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How to Feel At Home Anywhere

Posted By in Expat Life, Travel Musings, Travel Tips, What I've Learned | 25 comments

How to Feel At Home Anywhere

I think that the fear of unfamiliarity is among the top reasons why people don’t travel. Most of us desire the new experiences that traveling can bring into our lives, but the truth is that finding yourself in the middle of a completely foreign environment often creates as much anxiety as it does exhilaration. Sometimes I would like people to think that I’m a fearless adventurer, diving recklessly into the unknown with unwavering certainty. In reality, whenever I arrive somewhere new, whether I’m staying for a few days or a year, I find myself adapting comfortable, old habits to my new environment. I’ve come to realize that “home” really isn’t a specific place. It’s actually possible to feel at home anywhere in the world because there are certain elements that can make any city feel like home.

A Place to Retreat

feel at home anywhere

When I first started traveling, I was willing to settle for the cheapest accommodation I could find. Brent and I slept in window-less, box-like rooms with zero floor space. I coped by squeezing my eyes shut and repeating the unofficial budget travelers’ mantra: I won’t be spending much time in this room anyway. Nowadays, Brent and I are increasingly investing in guesthouses where we’re less likely to find cockroaches in the shower and mold stains on the bed. There’s something about lying on a rock-hard mattress, and staring at the water stains on the walls that causes me to start questioning everything that I’m doing with my life. In order to feel at home anywhere in the world, I need to sleep in a space that I can think of as a temporary home base. A clean, comfortable room might cost a few (or even a few dozen) dollars more, but I’ve begun to recognize the value of having a relaxing place where I can decompress from a day of taking on a new city.

A Place to Write

feel at home anywhere

Did I mention I write best with pastries?

It could be a quiet corner in a guesthouse common room, or a mellow coffee shop with particularly delicious espresso, but I need a place that can act as my writing zone. I like having a specific place where I can go to kick my mind into writing mode – particularly when my mood is a little unmotivated or uninspired.  I try to find writing zones that achieve my perfect combination of ambient noise, which is something between complete silence and a loud crowd.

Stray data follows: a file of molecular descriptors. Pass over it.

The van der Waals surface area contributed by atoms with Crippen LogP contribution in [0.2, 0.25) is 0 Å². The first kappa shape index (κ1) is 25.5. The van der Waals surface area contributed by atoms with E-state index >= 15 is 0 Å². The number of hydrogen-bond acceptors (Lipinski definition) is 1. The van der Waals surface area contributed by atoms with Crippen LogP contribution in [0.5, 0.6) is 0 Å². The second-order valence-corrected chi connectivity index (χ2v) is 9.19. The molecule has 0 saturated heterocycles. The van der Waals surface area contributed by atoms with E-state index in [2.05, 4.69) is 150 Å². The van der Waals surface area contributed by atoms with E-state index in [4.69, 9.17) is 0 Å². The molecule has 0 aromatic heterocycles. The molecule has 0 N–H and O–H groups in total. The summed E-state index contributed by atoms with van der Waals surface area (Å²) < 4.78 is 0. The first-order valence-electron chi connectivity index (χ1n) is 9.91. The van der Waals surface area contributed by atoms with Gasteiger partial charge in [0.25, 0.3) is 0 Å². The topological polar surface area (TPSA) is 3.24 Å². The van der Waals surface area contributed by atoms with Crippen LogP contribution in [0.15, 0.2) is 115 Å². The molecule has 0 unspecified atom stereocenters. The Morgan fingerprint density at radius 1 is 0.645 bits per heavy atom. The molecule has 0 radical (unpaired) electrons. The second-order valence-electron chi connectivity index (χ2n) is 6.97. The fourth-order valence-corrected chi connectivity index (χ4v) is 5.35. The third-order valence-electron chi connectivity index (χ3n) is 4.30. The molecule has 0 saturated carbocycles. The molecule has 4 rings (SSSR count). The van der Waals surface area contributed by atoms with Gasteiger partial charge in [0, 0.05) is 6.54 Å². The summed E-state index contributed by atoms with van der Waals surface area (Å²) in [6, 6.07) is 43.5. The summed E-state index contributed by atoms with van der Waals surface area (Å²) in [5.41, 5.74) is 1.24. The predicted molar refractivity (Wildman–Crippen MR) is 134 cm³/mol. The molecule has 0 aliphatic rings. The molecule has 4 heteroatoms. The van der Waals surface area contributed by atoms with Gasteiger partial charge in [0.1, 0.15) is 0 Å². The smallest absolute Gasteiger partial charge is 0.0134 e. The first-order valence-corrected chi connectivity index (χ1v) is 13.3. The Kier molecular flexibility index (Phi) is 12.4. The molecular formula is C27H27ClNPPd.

A Place to Chill-Out

feel at home anywhere

At the risk of coming across as an alcoholic, my preferred chill-out place is usually a bar. Although the kind of bar I like has some specific characteristics, it’s still generic enough that it can exist anywhere in the world. I like low-lighting, laid-back atmospheric music, and cheap drinks. It could be a small tapas restaurant in Spain, a pub in Ireland, or an izakaya in Japan. Bars are almost always easy places to meet other travelers and locals, and I’m also kind of fascinated by drinking culture in various countries.

A Way to Get Around

feel at home anywhere

Somewhat paradoxically, to really feel comfortable in a place, I also need to know how to escape it. I’ve lived in downtown Toronto right next to a metro station, and I’ve lived in rural France 5km away from the next closet town: I never feel fully at home in a place until I know how to get around, as well as how to get out to nearby cities. The best way to travel might be by foot, bus or bike, but I’m always happy as long as it’s easy for me to go exploring. This seems to be the only way to balance my itchy feet with my desire to have some stability. I feel most content when I have the ability to go out and travel around a whole country, while still having one consistent place where I can return.

A Place to Run

feel at home anywhere

My level of comfort in each place that we’ve visited has typically been reflected in how often I went running. I like places where there are small, open paths right outside my door – trails that are quiet, far from traffic, and preferably close to nature. In theory, I know that I could run anywhere, but some environments just suck all the fun out of it. When I went running in Thailand, for example, people stared, the heat was oppressive, and stray dogs nipped at my ankles. I could have kept running anyway, but I really just didn’t want to.  I think more clearly when I run regularly, I feel healthier, and I even write better. I don’t feel at peace with a temporary home until I enjoy running there.

 

I was worried that admitting my desire to create a sense of home when I’m traveling would make me seem like less of an intrepid adventurer. Yet,  when I don’t know any street names, I can’t speak the language, and I don’t recognize most of the food, something as simple as running down the same path every morning helps to keep the new experiences from becoming overwhelming.  Finding these comforts actually keeps me feeling anchored, and provides the secure feelings that I need to go out and be truly adventurous.

 

What makes you feel at home when you’re traveling?

 

Consider subscribing by email to get the latest posts in your inbox! And if you have any questions about this post or general travel questions feel  free to email me jessica@waysofwanderers.com

25 Comments

  1. Angela Pearse March 21, 2013

    Loved your post Jess, some great insights here for long-term (or even short-term) travellers missing the comforts of home.

    • waysofwanderers March 21, 2013

      Thanks, Angela! I'm glad you liked it.

  2. ferretingoutthefun March 21, 2013

    I'm totally with you on the first one! Having a nice bathroom is especially important to me. After a long day of sightseeing, I savor a steaming hot shower in a clean space. Plus, if you aren't well rested, it can have a big impact on your mood. I also like to travel with a few pieces of my favorite clothing. Nothing wrong with feeling pretty on the road!